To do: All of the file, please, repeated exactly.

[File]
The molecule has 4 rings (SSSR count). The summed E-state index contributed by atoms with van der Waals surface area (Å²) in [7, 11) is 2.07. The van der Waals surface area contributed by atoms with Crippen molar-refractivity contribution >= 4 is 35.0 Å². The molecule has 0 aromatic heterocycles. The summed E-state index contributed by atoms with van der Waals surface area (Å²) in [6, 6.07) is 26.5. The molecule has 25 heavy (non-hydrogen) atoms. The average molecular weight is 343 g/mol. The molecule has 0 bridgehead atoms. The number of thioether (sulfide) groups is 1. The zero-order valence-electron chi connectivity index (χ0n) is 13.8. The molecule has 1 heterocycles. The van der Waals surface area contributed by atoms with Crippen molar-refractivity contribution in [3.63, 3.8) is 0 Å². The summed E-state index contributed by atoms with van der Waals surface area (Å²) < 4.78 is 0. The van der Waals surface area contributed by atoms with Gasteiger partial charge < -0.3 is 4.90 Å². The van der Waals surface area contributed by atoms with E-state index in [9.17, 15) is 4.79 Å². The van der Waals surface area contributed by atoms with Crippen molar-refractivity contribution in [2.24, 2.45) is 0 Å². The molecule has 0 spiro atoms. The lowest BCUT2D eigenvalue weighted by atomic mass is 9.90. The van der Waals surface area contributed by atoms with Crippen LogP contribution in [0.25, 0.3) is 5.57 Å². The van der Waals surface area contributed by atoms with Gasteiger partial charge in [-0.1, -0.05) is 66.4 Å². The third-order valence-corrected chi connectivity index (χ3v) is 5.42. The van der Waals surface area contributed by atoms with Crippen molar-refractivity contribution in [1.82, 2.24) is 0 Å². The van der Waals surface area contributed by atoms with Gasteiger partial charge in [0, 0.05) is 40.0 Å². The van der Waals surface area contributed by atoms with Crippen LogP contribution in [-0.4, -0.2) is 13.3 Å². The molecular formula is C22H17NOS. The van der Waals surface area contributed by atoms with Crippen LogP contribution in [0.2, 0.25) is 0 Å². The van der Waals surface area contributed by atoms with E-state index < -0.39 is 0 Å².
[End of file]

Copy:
The molecule has 4 rings (SSSR count). The summed E-state index contributed by atoms with van der Waals surface area (Å²) in [7, 11) is 2.07. The van der Waals surface area contributed by atoms with Crippen molar-refractivity contribution >= 4 is 35.0 Å². The molecule has 0 aromatic heterocycles. The summed E-state index contributed by atoms with van der Waals surface area (Å²) in [6, 6.07) is 26.5. The molecule has 25 heavy (non-hydrogen) atoms. The average molecular weight is 343 g/mol. The molecule has 0 bridgehead atoms. The number of thioether (sulfide) groups is 1. The zero-order valence-electron chi connectivity index (χ0n) is 13.8. The molecule has 1 heterocycles. The van der Waals surface area contributed by atoms with Crippen molar-refractivity contribution in [3.63, 3.8) is 0 Å². The summed E-state index contributed by atoms with van der Waals surface area (Å²) < 4.78 is 0. The van der Waals surface area contributed by atoms with Gasteiger partial charge < -0.3 is 4.90 Å². The van der Waals surface area contributed by atoms with E-state index in [9.17, 15) is 4.79 Å². The van der Waals surface area contributed by atoms with Crippen molar-refractivity contribution in [2.24, 2.45) is 0 Å². The molecule has 0 spiro atoms. The lowest BCUT2D eigenvalue weighted by atomic mass is 9.90. The van der Waals surface area contributed by atoms with Crippen LogP contribution in [0.25, 0.3) is 5.57 Å². The van der Waals surface area contributed by atoms with Gasteiger partial charge in [-0.1, -0.05) is 66.4 Å². The third-order valence-corrected chi connectivity index (χ3v) is 5.42. The van der Waals surface area contributed by atoms with Crippen molar-refractivity contribution in [1.82, 2.24) is 0 Å². The van der Waals surface area contributed by atoms with Gasteiger partial charge in [0, 0.05) is 40.0 Å². The van der Waals surface area contributed by atoms with Crippen LogP contribution in [-0.4, -0.2) is 13.3 Å². The molecular formula is C22H17NOS. The van der Waals surface area contributed by atoms with Crippen LogP contribution in [0.2, 0.25) is 0 Å². The van der Waals surface area contributed by atoms with E-state index < -0.39 is 0 Å².